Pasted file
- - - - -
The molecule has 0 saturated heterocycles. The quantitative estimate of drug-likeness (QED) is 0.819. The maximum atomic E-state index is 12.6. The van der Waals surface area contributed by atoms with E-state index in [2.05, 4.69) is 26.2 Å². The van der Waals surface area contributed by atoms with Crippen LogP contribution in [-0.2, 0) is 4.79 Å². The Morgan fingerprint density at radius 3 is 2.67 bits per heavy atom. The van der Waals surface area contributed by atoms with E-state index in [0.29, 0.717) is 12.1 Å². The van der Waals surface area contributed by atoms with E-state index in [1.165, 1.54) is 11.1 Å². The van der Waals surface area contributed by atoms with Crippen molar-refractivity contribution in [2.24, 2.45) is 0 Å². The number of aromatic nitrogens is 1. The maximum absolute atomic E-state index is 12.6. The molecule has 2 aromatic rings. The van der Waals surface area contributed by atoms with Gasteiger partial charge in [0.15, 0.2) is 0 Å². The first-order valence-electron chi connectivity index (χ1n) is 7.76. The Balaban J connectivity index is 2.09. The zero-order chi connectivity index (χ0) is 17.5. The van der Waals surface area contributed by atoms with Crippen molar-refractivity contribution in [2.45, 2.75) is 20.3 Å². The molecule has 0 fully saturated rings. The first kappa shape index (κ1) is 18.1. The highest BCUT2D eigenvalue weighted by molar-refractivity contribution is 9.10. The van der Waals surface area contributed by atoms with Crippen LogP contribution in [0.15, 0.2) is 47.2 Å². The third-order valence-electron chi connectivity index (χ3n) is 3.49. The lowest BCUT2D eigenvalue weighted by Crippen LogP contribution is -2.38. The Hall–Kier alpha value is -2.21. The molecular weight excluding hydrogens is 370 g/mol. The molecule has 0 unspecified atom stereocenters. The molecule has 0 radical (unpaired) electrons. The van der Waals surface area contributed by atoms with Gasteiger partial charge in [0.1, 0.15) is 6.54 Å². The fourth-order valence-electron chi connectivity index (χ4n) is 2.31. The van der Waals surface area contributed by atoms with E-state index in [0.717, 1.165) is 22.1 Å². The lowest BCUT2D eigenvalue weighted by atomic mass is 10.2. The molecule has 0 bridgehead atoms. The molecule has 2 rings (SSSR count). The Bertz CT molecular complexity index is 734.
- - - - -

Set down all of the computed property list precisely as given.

The molecule has 0 saturated heterocycles. The quantitative estimate of drug-likeness (QED) is 0.819. The maximum atomic E-state index is 12.6. The van der Waals surface area contributed by atoms with E-state index in [2.05, 4.69) is 26.2 Å². The van der Waals surface area contributed by atoms with Crippen LogP contribution in [-0.2, 0) is 4.79 Å². The Morgan fingerprint density at radius 3 is 2.67 bits per heavy atom. The van der Waals surface area contributed by atoms with E-state index in [0.29, 0.717) is 12.1 Å². The van der Waals surface area contributed by atoms with E-state index in [1.165, 1.54) is 11.1 Å². The van der Waals surface area contributed by atoms with Crippen molar-refractivity contribution in [2.24, 2.45) is 0 Å². The number of aromatic nitrogens is 1. The maximum absolute atomic E-state index is 12.6. The molecule has 2 aromatic rings. The van der Waals surface area contributed by atoms with Gasteiger partial charge in [0.15, 0.2) is 0 Å². The first-order valence-electron chi connectivity index (χ1n) is 7.76. The Balaban J connectivity index is 2.09. The zero-order chi connectivity index (χ0) is 17.5. The van der Waals surface area contributed by atoms with Crippen molar-refractivity contribution in [2.45, 2.75) is 20.3 Å². The molecule has 0 fully saturated rings. The first kappa shape index (κ1) is 18.1. The highest BCUT2D eigenvalue weighted by molar-refractivity contribution is 9.10. The van der Waals surface area contributed by atoms with Crippen LogP contribution in [0.15, 0.2) is 47.2 Å². The third-order valence-electron chi connectivity index (χ3n) is 3.49. The lowest BCUT2D eigenvalue weighted by Crippen LogP contribution is -2.38. The Hall–Kier alpha value is -2.21. The molecular weight excluding hydrogens is 370 g/mol. The molecule has 0 unspecified atom stereocenters. The molecule has 0 radical (unpaired) electrons. The van der Waals surface area contributed by atoms with Gasteiger partial charge in [0.1, 0.15) is 6.54 Å². The fourth-order valence-electron chi connectivity index (χ4n) is 2.31. The van der Waals surface area contributed by atoms with E-state index in [0.717, 1.165) is 22.1 Å². The lowest BCUT2D eigenvalue weighted by atomic mass is 10.2. The molecule has 0 bridgehead atoms. The molecule has 2 rings (SSSR count). The Bertz CT molecular complexity index is 734.